Perhaps this is why Christ stated blatantly, "Unless you become as children, you shall not enter the Kingdom of Heaven." For the Child sees without preconceptions, facts, or theories: the child sees 'what is', and this 'what is', when divorced from our 'fallen' way of seeing it, is the Kingdom of Heaven.

 

 

"The willingness to become as a little child is a primal prelude to spiritual birth, and an essential requisite toward entrance into the kingdom of God. …This kingdom is attained through repudiating the fallacies of mortal sense

 based on appearances"

Eom Ida Mingle.

 

 

            Furthermore- entering now into a little bit of esotericism here- the Child, you will recall, is the outcome (that is, comes out) of the immaculate conception. The implication of this is obvious: so as to be 'born again' we must return to what we were (that is, to innocence)- by becoming ignorant, or virginal, of all that is. That is when we give birth to the child within ourselves (we are twice-born).

            Eom Ida Mingle, in her heretical orthodoxy, describes this process as such: "...the virginity of consciousness gained is translated into the form and being of the Son. ...[For by] refusing to know the ways of men...the virginal consciousness gained the operation of the Way of God which is Christ. ...Renunciation of the good and evil of mortal sense alone makes for the revealment of the virgin...and lifts man into the Edenic bliss of his divine innocence of consciousness. ...[That is,] the Virgin in Christ functions the divine ego and gives birth to himself or herself. ...one puts on the virgin consciousness and is born of the Spirit into the Kingdom of God."

We are dealing here with a little known event, and so the bounds of reason and reasonableness must now be stretched if the new thought is going to exit the womb. What happens in the sublime realm of the spirit is that a person who becomes virginal becomes open to impregnation from the Spirit, and then gives birth. And though the birth is real, it is a spiritual birth, and therefore is not located on the material plane.

 

 

"…the virgin forever a virgin, forever pregnant,

forever open to possibilities."

Marion Woodman

 

 

Thus the individual, having become virginal, is impregnated, becoming a mother, and then gives birth, and the child born is also the very same individual. So in one and the same individual is the virgin, mother, and child, and the pieta is complete.

This is a truly awkward consideration to grasp, and can neither be proven nor disproven by reason or logic, for it must be experienced.

What happens is a mystical event- a spiritual birth.

Neville comments: "It is a personal mystical experience of the birth of oneself out of one's own skull..."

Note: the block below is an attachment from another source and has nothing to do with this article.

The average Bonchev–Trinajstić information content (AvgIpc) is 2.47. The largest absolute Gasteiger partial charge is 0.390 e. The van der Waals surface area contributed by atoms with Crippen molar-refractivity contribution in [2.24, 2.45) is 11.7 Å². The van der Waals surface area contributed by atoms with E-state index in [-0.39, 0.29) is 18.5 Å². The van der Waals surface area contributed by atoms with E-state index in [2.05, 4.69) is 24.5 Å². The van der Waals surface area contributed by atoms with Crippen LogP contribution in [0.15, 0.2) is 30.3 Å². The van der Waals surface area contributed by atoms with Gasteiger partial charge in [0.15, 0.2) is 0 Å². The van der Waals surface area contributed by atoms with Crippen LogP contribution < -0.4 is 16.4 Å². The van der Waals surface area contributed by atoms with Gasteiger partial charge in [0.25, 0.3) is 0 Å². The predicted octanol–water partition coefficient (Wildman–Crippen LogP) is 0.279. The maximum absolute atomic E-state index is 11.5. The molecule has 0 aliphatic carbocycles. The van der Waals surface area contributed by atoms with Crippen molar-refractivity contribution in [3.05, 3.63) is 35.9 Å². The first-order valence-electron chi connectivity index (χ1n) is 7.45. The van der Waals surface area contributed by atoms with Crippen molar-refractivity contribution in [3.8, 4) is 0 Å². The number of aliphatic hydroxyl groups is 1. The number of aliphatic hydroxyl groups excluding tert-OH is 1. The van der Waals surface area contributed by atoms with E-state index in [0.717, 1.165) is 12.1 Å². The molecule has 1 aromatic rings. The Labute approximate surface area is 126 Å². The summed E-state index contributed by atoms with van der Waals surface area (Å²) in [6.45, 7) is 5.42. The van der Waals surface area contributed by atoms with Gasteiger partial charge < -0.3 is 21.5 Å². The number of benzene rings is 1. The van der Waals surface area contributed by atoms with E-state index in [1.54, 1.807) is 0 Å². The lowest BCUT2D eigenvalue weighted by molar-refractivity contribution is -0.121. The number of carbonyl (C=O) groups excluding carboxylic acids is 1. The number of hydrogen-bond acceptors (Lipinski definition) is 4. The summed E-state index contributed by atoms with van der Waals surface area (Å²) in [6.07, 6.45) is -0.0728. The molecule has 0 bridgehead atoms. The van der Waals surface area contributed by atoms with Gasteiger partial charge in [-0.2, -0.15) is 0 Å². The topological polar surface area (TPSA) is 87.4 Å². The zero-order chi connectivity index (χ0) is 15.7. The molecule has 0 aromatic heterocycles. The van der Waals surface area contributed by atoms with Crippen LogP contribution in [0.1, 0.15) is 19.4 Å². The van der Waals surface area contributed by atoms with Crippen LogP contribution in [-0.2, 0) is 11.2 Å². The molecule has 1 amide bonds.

And Aleister Crowley exalts this two-in-one relationship as such: "I praise the luxuriant Rapture of Innocence, the virile and pantomorphous Ecstasy of All-Fulfillment; I praise the Crowned and Conquering Child whose name is Force and Fire, whose subtlety and strength make sure serenity, whose energy and endurance accomplish The Attainment of The Virgin of the Absolute..."

Again, not only are the Virgin and Child co-substantial, but the Mother and the Child exist inexplicably together as well. Osho describes this contradictory non-duality as such: "...a second birth happens. In this birth you are both- you are the mother and you are the child. You alone are both together. You are born, but there is no separate mother and there is no separate child. You are taking birth, and you are also giving birth; your birth is happening through you."

Hence there is a transformation happening in the individual: becoming virginal of mind brings forth the divine impregnation, creating a mother who births the child.

This is an event which occurs as the soul evolves and prepares to grow beyond the confines of this material plane. And it is a real event, even though it cannot be observed by anyone other than the one to whom it is happening.

This digression on esoteric metaphysics we will have to leave behind, however, and continue on with the theme of the innocent child.

            Kahn provides us with a gentle transition back, stating: "The easiest way for the genius [to come to god-consciousness] is to make himself an empty cup, free from pride of learning or conceit of knowledge; to become as innocent as a child, who is ready to learn whatever may be taught to him. It is the soul who becomes as a child before God ...who becomes a fountain of God."

Indeed it is wonder which occurs naturally to and through the child, because the child is not burdened with wonderless knowledge.

 

 

"My Guru told me: that child, which is you even now, is your real self. Go back to that state of pure being, where the 'I am' is still in its purity before it got contaminated with 'this I am' or 'that I am'."

Sri Nisargadatta Maharaj